- October 09, 2013
Freedom of speech often has a dicey, precarious existence on contemporary college campuses, where it’s more likely to be grudgingly tolerated than promoted or celebrated. And the time is long, long gone when senior administrators, especially presidents, were outspoken defenders of free speech as an integral and indispensable ingredient in the academic enterprise of open and unfettered inquiry. That could be a bumpy ride, of course, since some people were bound to collide with ideas that affronted or – heaven forbid – offended them. But you could count on professors and presidents alike to stick to their guns: instead of taking offense, why not make use of free speech yourself and formulate a counter-argument? We’ll just as readily go to the mat on your behalf.
But it hasn’t been that way for a very long time. Instead, as we’ve often reported at this page, freedom of speech and traditional academic freedom are relentlessly embattled on many campuses at the hands of senior administrators, who nowadays take the lead in devising mischievously vague codes prescribing “civility,” regulating sexual misconduct or ferreting out ubiquitous “hate crimes.” These policies can make it very difficult to discuss or debate an ever-widening range of topics and can carry punitive consequences for those who aren’t careful. Beware of same sex marriage or race relations in particular, although there’s lots more that can get you into big trouble.
Therefore, how refreshing, uplifting, positively inspiring it was to read this ringing defense of free speech and academic freedom by Amherst College’s president, Carolyn A. Martin. It seems that some alums were more than angered by long-time Amherst professor Hadley Arkes, an outspoken opponent of same-sex marriage who regularly publishes journalistic explications of his views on that subject. The incensed alums demanded that Amherst dissociate itself from Arkes’s off-campus pronouncements and further insisted that he should not be permitted to cite his institutional affiliation with the college, which had a responsibility to protect its students from his poisonous influence.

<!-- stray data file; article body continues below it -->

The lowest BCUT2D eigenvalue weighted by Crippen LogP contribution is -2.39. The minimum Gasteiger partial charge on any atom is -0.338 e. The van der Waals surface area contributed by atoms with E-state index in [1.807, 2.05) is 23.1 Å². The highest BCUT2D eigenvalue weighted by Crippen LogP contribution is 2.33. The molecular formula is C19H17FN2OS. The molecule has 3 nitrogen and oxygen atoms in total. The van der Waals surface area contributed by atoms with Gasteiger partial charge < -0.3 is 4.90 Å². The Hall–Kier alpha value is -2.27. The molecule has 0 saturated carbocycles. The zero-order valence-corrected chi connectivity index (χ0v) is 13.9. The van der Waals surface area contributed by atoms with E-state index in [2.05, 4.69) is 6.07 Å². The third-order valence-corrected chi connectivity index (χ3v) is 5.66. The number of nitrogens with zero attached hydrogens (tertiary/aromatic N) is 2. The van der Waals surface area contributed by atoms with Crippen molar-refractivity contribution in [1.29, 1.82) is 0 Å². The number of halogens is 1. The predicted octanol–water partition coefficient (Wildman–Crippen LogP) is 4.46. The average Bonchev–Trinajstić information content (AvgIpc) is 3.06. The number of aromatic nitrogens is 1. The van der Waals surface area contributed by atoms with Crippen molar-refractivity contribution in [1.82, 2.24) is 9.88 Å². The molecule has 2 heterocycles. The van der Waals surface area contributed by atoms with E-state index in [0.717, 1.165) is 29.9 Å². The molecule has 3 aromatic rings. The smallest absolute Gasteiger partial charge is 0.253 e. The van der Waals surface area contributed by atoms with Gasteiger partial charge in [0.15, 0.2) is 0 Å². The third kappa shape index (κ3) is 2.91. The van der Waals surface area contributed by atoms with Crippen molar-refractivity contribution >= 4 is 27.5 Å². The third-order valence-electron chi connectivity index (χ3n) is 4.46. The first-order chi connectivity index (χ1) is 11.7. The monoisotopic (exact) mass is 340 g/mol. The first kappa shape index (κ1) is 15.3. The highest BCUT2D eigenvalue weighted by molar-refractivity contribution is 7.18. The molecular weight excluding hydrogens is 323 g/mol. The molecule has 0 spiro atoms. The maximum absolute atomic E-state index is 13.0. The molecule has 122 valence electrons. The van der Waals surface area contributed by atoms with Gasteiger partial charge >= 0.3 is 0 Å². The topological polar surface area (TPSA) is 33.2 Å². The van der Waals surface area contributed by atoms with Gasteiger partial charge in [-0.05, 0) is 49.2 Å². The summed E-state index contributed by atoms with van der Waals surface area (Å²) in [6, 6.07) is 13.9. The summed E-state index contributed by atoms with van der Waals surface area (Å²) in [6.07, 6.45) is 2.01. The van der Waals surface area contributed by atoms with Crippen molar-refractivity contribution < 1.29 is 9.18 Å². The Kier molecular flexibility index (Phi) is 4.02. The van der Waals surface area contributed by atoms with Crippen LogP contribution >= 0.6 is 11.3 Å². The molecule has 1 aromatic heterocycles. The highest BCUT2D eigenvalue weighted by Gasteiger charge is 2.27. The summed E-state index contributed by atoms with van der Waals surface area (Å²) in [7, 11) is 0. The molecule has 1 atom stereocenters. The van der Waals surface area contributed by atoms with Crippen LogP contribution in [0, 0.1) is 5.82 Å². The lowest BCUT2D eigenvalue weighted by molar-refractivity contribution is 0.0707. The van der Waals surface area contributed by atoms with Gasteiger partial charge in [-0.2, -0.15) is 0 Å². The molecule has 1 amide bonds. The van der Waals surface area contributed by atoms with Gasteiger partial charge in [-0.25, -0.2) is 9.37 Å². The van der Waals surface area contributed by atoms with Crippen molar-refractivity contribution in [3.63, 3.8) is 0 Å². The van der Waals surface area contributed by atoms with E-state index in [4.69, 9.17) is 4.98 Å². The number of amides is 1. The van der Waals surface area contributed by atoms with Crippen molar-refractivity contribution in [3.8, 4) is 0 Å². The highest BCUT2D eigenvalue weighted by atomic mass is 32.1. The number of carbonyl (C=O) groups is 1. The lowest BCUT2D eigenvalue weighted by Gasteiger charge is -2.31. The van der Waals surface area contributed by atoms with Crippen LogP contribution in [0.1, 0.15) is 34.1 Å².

President Martin, although no doubt on the same page as Arkes’s critics, stood firmly and eloquently on the side of his right of free expression:
In times of ongoing debate, it is essential that colleges and universities protect the free exchange of different perspectives, while taking every reasonable measure to protect their communities from discrimination and disrespect…. The distinctive responsibility of colleges and universities is to protect freedom of expression so that the force of argument can help us resolve our hardest problems. The more contentious the issue, the greater the responsibility. As we undertake the exacting work of maintaining an environment on campuses in which freedom and respect are maintained, institutions will need to stand up to pressure from all sides, protecting the hard-won principles of free speech and non-discrimination and sorting out the complicated issues that arise in specific cases. These are the commitments that sustain our ability to foster critical dialogue in society.
Well done, President Martin, that says it all. I hope your colleagues on other campuses will take heed.